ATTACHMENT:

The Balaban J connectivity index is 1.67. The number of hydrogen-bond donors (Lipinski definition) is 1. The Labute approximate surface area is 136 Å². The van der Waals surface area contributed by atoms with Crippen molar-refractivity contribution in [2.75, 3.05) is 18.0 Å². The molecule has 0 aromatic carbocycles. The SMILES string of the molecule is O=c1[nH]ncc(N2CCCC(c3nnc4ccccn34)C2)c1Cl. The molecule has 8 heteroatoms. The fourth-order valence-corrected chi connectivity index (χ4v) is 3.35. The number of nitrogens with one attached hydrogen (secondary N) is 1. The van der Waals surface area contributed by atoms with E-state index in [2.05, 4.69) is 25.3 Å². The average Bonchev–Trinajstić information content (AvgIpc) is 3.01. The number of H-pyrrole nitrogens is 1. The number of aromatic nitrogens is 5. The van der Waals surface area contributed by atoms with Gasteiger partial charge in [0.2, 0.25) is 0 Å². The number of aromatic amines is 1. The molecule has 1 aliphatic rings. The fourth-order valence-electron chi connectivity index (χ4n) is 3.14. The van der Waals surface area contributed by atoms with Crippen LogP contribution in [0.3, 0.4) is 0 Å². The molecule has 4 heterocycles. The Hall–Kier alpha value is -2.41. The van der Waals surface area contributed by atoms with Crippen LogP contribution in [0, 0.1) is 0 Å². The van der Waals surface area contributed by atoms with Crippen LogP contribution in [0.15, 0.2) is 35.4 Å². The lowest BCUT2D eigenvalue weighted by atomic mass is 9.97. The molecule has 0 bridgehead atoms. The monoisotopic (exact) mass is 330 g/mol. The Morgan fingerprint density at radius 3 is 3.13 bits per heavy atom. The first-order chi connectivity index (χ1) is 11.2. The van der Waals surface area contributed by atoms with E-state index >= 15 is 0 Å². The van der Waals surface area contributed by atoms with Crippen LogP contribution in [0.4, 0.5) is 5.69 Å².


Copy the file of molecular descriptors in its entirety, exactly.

The Balaban J connectivity index is 1.67. The number of hydrogen-bond donors (Lipinski definition) is 1. The Labute approximate surface area is 136 Å². The van der Waals surface area contributed by atoms with Crippen molar-refractivity contribution in [2.75, 3.05) is 18.0 Å². The molecule has 0 aromatic carbocycles. The SMILES string of the molecule is O=c1[nH]ncc(N2CCCC(c3nnc4ccccn34)C2)c1Cl. The molecule has 8 heteroatoms. The fourth-order valence-corrected chi connectivity index (χ4v) is 3.35. The number of nitrogens with one attached hydrogen (secondary N) is 1. The van der Waals surface area contributed by atoms with E-state index in [2.05, 4.69) is 25.3 Å². The average Bonchev–Trinajstić information content (AvgIpc) is 3.01. The number of H-pyrrole nitrogens is 1. The number of aromatic nitrogens is 5. The van der Waals surface area contributed by atoms with Gasteiger partial charge in [0.2, 0.25) is 0 Å². The number of aromatic amines is 1. The molecule has 1 aliphatic rings. The fourth-order valence-electron chi connectivity index (χ4n) is 3.14. The van der Waals surface area contributed by atoms with Crippen LogP contribution in [0.3, 0.4) is 0 Å². The molecule has 4 heterocycles. The Hall–Kier alpha value is -2.41. The van der Waals surface area contributed by atoms with Crippen LogP contribution in [0, 0.1) is 0 Å². The van der Waals surface area contributed by atoms with Crippen LogP contribution in [0.15, 0.2) is 35.4 Å². The lowest BCUT2D eigenvalue weighted by atomic mass is 9.97. The molecule has 0 bridgehead atoms. The monoisotopic (exact) mass is 330 g/mol. The Morgan fingerprint density at radius 3 is 3.13 bits per heavy atom. The first-order chi connectivity index (χ1) is 11.2. The van der Waals surface area contributed by atoms with E-state index >= 15 is 0 Å². The van der Waals surface area contributed by atoms with Crippen LogP contribution in [0.4, 0.5) is 5.69 Å².